What will the future hold for the Co-operative Group?

co-op group sgm

It is reported that 83.7% of Co-operative Group members have voted in favour of the changes to the structure of the board at the Special General Meeting. Changes include:

  • A board of 11 people with a majority of independent directors – reduced from 20 people.
  • The board will comprise an independent non-executive chair, five independent non-executive directors, two executive directors (including the group chief executive) and three member-nominated directors.
  • A council will represent members and act as the group’s guardian. The body, to comprise a maximum of 100 members, will have power to hold the group board to account.
  • A senate, elected by the council, will help co-ordinate the activities of the council and act as a nexus for interactions between the council, the board, the executive and members.

Ursula Lidbetter, chair of the Co-operative Group, called it a “momentous and defining moment”. *Patrick Gray, president of the Midcounties Co-op which opposed the changes, said the vote was not necessarily the end of the matter but rather the beginning of a new phase. He continued: “The effort now is to make new Co-op both commercial and ethical. It’s possible but difficult to achieve and depends on how the new [commercially focused] board gets along with the also new [members’] council.”

A member’s voice . . . Brid Coady Weekes said:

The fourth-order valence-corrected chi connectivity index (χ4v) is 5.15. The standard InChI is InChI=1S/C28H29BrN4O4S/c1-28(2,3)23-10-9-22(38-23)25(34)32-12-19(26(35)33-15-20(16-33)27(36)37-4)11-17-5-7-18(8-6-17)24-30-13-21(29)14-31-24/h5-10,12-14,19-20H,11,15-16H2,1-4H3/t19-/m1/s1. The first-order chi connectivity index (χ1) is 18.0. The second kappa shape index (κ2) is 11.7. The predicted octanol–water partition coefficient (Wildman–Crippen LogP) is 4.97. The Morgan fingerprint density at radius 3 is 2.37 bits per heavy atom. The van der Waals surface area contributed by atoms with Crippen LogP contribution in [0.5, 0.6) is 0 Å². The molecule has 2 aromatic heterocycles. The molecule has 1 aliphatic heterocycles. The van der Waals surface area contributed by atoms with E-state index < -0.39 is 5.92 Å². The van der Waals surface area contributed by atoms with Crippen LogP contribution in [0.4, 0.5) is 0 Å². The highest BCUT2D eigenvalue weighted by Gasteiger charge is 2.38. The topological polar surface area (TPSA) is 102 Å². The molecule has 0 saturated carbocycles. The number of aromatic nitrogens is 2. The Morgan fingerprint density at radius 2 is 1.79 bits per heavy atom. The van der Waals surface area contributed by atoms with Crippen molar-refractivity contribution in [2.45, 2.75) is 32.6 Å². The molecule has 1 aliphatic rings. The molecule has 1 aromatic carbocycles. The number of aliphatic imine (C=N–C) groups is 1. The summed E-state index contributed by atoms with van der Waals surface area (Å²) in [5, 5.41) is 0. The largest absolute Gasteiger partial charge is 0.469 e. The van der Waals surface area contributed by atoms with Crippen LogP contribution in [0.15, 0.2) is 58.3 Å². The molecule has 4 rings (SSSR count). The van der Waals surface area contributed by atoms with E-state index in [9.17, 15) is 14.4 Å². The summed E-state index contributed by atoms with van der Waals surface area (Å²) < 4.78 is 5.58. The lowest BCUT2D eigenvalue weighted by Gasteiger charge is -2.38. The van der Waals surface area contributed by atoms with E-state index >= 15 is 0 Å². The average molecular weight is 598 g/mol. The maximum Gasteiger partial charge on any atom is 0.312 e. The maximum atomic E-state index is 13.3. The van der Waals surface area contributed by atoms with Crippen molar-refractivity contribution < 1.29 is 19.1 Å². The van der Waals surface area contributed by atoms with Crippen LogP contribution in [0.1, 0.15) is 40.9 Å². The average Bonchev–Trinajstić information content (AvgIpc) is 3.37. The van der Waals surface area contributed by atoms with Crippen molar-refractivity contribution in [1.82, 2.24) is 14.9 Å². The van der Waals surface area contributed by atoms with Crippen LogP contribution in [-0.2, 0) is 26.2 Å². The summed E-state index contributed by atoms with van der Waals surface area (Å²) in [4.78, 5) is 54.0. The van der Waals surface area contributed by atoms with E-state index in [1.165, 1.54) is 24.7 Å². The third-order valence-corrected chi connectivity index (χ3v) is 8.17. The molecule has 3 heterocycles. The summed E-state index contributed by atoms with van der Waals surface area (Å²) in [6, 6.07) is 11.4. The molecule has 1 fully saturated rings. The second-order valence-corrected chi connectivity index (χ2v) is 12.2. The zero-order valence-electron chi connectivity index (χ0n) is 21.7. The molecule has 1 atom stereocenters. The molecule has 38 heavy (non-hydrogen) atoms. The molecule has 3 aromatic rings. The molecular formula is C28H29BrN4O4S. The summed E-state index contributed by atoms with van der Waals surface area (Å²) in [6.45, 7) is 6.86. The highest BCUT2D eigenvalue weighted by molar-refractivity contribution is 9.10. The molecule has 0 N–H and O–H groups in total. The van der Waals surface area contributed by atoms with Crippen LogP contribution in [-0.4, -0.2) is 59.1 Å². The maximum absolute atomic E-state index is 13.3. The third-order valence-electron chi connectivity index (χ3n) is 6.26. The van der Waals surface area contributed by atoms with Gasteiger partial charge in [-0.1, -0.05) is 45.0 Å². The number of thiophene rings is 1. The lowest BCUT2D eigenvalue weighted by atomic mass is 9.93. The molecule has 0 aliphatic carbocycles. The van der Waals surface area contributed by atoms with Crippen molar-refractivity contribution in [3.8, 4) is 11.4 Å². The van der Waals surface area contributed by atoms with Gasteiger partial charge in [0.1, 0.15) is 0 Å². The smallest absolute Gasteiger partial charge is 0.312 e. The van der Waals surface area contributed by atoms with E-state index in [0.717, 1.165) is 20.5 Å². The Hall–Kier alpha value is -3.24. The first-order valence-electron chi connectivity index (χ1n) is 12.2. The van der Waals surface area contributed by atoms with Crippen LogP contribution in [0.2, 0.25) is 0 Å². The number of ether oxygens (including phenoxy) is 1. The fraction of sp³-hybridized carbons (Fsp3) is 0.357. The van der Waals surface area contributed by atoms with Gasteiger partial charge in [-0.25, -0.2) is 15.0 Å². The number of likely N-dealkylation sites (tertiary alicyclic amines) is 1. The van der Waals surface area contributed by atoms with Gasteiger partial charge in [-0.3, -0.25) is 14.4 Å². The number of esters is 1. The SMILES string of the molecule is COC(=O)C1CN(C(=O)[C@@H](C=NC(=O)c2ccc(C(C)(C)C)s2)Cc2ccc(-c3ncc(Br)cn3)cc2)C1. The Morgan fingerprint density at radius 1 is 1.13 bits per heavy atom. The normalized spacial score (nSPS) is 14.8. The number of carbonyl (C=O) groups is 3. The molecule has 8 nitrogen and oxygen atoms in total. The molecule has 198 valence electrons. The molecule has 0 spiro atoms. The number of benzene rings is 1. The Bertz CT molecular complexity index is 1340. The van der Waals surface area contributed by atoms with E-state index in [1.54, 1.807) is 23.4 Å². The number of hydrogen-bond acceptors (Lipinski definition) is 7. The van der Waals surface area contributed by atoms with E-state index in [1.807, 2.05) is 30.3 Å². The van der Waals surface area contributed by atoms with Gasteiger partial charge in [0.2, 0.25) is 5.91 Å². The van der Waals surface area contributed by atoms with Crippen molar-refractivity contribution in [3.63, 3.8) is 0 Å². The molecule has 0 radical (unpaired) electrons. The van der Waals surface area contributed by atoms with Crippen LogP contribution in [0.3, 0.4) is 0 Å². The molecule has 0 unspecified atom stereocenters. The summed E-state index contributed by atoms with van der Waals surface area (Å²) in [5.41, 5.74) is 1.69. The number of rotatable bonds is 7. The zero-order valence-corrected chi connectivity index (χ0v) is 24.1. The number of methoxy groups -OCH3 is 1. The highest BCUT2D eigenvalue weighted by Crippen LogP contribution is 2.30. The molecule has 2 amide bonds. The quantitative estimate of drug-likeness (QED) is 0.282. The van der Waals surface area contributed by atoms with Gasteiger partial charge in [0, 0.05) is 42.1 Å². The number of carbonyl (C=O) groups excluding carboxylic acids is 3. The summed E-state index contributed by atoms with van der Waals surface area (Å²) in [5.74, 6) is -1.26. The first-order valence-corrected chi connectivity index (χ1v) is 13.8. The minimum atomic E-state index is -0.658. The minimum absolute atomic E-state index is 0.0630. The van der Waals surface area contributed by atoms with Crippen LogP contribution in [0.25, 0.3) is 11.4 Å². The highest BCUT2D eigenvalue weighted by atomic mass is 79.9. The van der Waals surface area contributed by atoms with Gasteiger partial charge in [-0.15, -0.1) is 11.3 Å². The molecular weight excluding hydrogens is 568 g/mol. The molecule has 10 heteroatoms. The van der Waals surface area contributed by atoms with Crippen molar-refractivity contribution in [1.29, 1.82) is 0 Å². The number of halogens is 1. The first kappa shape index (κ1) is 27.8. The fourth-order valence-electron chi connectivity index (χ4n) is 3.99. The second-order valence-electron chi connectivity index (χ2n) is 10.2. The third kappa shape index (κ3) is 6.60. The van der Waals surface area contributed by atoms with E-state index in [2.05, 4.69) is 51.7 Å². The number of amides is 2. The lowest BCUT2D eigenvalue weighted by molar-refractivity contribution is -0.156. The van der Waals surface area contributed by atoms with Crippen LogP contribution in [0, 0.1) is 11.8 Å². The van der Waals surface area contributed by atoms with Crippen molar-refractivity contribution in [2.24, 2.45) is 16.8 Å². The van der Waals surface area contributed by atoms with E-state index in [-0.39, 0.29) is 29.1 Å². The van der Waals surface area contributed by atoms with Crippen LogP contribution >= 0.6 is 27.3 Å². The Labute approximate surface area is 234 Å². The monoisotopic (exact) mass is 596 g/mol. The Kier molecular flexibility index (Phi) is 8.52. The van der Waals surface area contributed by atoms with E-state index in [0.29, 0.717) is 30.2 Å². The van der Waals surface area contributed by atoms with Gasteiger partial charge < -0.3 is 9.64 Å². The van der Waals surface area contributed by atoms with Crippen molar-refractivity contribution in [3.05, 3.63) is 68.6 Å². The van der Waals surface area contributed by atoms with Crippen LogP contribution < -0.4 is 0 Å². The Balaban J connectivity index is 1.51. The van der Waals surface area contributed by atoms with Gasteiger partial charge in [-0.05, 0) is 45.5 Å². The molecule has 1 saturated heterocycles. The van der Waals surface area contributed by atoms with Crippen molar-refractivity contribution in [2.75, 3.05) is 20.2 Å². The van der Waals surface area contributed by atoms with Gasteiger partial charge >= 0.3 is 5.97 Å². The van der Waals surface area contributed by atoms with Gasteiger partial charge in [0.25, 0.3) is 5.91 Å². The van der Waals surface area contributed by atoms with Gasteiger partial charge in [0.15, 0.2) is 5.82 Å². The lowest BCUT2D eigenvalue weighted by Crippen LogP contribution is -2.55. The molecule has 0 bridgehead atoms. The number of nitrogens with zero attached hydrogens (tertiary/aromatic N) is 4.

“I agree that this new board structure is a far cry from the intentions of past co-operatives (many of them now subsumed into the Group. But we have to recognise that the Group itself is a totally different business than it was before the merger with United.

“Why did the Board vote for this? It made the retail business bigger and more difficult to run, but provided more better paid jobs in the upper echelons.

“From where I saw it the CEO made all the running with nobody really reining him in. The independents and the elected members seemed impotent. It is some years now since the elected members at all levels really had a voice and I believe that most of the membership took little interest in the way the Coop was run.

“If the three elected members are honest, brave, well-informed, good at making their voices heard, have “political” skills and no vested interests, we might see a turnaround. I hope so”.

And many are now looking at the wider co-operative movement; as Brid ends: “I have largely lost interest in the goings on of the behemoth and prefer to hear about and support smaller focussed cooperatives e.g. alternative power generators”.

BBC business correspondent Joe Lynam commented: “Today’s vote is basically reinventing how the Co-op (Group) is run, putting it on a more commercial footing while retaining crucially the ethical background to the Co-operative movement – the fact that it cannot be turned into a company at some stage in the future, that is one of the safeguards. It will still very much be an ethically focused, members-driven organisation but with far more business acumen and experience going forward.

We hope for the best in both sectors!

*Patrick Gray has added by email “While it is true that we opposed elements of the original proposals put forward by Lord Mynors, we voted for the enabling motion at the Special meeting on 17 May and we voted for the rule changes at the Special Meeting on 30 August”.

This entry was posted in Co-operative Group, Co-operative movement, Democratic participation, Problems, Worker co-operatives and tagged , . Bookmark the permalink.

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